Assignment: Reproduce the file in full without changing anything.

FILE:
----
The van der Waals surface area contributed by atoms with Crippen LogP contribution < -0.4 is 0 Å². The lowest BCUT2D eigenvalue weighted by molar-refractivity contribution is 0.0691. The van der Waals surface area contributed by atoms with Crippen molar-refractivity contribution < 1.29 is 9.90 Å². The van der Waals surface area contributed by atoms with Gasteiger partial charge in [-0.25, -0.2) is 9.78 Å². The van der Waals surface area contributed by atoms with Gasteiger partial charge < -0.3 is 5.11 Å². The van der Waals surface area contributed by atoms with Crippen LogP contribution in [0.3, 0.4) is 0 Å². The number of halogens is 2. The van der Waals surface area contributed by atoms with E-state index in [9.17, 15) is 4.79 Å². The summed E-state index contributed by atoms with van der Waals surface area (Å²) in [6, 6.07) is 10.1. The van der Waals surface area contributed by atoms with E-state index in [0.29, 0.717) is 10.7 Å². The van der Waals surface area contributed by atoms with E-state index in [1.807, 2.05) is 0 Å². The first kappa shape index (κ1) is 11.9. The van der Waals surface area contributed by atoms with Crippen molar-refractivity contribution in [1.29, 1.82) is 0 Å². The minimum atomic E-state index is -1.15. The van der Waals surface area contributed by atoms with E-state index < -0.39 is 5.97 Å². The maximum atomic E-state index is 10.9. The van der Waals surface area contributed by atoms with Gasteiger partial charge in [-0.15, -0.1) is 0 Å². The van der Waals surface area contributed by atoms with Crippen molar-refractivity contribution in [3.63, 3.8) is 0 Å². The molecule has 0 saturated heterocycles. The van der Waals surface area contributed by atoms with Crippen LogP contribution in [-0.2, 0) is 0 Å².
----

The van der Waals surface area contributed by atoms with Crippen LogP contribution < -0.4 is 0 Å². The lowest BCUT2D eigenvalue weighted by molar-refractivity contribution is 0.0691. The van der Waals surface area contributed by atoms with Crippen molar-refractivity contribution < 1.29 is 9.90 Å². The van der Waals surface area contributed by atoms with Gasteiger partial charge in [-0.25, -0.2) is 9.78 Å². The van der Waals surface area contributed by atoms with Gasteiger partial charge < -0.3 is 5.11 Å². The van der Waals surface area contributed by atoms with Crippen LogP contribution in [0.3, 0.4) is 0 Å². The number of halogens is 2. The van der Waals surface area contributed by atoms with E-state index in [9.17, 15) is 4.79 Å². The summed E-state index contributed by atoms with van der Waals surface area (Å²) in [6, 6.07) is 10.1. The van der Waals surface area contributed by atoms with E-state index in [0.29, 0.717) is 10.7 Å². The van der Waals surface area contributed by atoms with E-state index in [1.807, 2.05) is 0 Å². The first kappa shape index (κ1) is 11.9. The van der Waals surface area contributed by atoms with Crippen molar-refractivity contribution in [1.29, 1.82) is 0 Å². The minimum atomic E-state index is -1.15. The van der Waals surface area contributed by atoms with E-state index < -0.39 is 5.97 Å². The maximum atomic E-state index is 10.9. The van der Waals surface area contributed by atoms with Gasteiger partial charge in [-0.15, -0.1) is 0 Å². The van der Waals surface area contributed by atoms with Crippen molar-refractivity contribution in [3.63, 3.8) is 0 Å². The molecule has 0 saturated heterocycles. The van der Waals surface area contributed by atoms with Crippen LogP contribution in [-0.2, 0) is 0 Å².